The Colorado River is an artery that pumps millions of gallons of water to tens of millions of people in the Southwestern United States. And as much as the river divides and segments the land it runs through, it also connects.
"Water in western Colorado is not a partisan issue," said Andy Mueller, the executive director for the Colorado River District. "We have some of the most liberal counties in America, but we also have some of the most conservative counties in America, and yet when they come together — their representatives who employ me — 90% of the time they agree on water policy issues. And it is the one area in today's really divided political discourse where we see some united discussion."
A new study out of UCLA shows the Colorado River has lost 10% of its water since the 1950s due to rising temperatures. Along parts of the Colorado, that loss is due to lessened snowpack as the area becomes more arid, but in others it's due to evaporation as the temperatures cause the water to change to a gas more quickly.
"We're finding a lot more competition for a scarcer resource," said Mueller.
"Yeah, in the last five years, there were four of those five years where we could see way below average flows. I could see rocks in this river that I would never be able to see otherwise. Old foundations from bridges were showing up in the middle of the river. It's really remarkable how different the river is behaving than it did 20 or 30 years ago," said Mueller.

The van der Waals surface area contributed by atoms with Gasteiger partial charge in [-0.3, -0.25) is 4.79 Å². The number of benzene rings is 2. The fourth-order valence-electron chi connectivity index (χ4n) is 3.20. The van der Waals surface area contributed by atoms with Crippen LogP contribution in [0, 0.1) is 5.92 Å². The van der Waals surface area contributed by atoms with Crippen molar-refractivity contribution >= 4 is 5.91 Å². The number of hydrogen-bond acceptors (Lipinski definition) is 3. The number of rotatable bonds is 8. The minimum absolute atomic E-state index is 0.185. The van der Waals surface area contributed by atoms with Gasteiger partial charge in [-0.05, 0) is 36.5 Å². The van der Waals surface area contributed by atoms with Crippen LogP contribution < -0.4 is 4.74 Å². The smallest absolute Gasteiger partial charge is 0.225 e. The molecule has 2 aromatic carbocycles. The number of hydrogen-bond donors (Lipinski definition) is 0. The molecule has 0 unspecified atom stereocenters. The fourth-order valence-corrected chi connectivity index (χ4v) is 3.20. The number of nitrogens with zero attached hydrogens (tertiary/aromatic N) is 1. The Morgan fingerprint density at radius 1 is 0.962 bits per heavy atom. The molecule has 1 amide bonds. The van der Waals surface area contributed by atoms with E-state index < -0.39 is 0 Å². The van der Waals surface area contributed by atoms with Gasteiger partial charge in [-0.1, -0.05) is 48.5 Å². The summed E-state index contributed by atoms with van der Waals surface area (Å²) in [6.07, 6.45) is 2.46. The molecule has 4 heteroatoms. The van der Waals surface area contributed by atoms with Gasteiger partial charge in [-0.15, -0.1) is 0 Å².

Maybe you're thinking, I live in a city, what does this river that begins in the middle of the mountains have to do with me?
Consider the fact the Colorado provides water to people in Las Vegas, Los Angeles, San Diego and Phoenix. It also irrigates 15% of our country's agriculture, which includes 90% of our nation's winter vegetables. It also provides an income to the countless people and communities that reside along its shores.
"Right there the Roaring Fork joins up with the Colorado, and the Roaring Fork is a gold star fly fishing river. That is a huge industry through Glenwood and then rafting, obviously, is another huge industry, and with those two gone you would have hundreds of seasonal workers who aren't going to have jobs in this area, for sure, and a bunch of companies that would go out of business, absolutely," said Abby Lang, a tour guide for Glenwood Adventure Company.
To prevent that future, millions of voters have dug into their pockets to help. In 2020, 72% of voters in the Colorado River District voted to increase their property taxes to fund projects that would lead to future resilience. For farmers, the money has gone to switching to crops that use less water. It's also gone to building and land use codes that would reduce water use, and revitalization projects that would allow the Colorado to run as best as it can under its current condition. It's proof that this water source and the effects on it are vital to more than just those who live along it.
"The Colorado River and its tributaries absolutely is the fundamental building block to life and society here. Without this river, without the water it provides, we would not have cities, we would not have agriculture, it would be a barren land," said Mueller.
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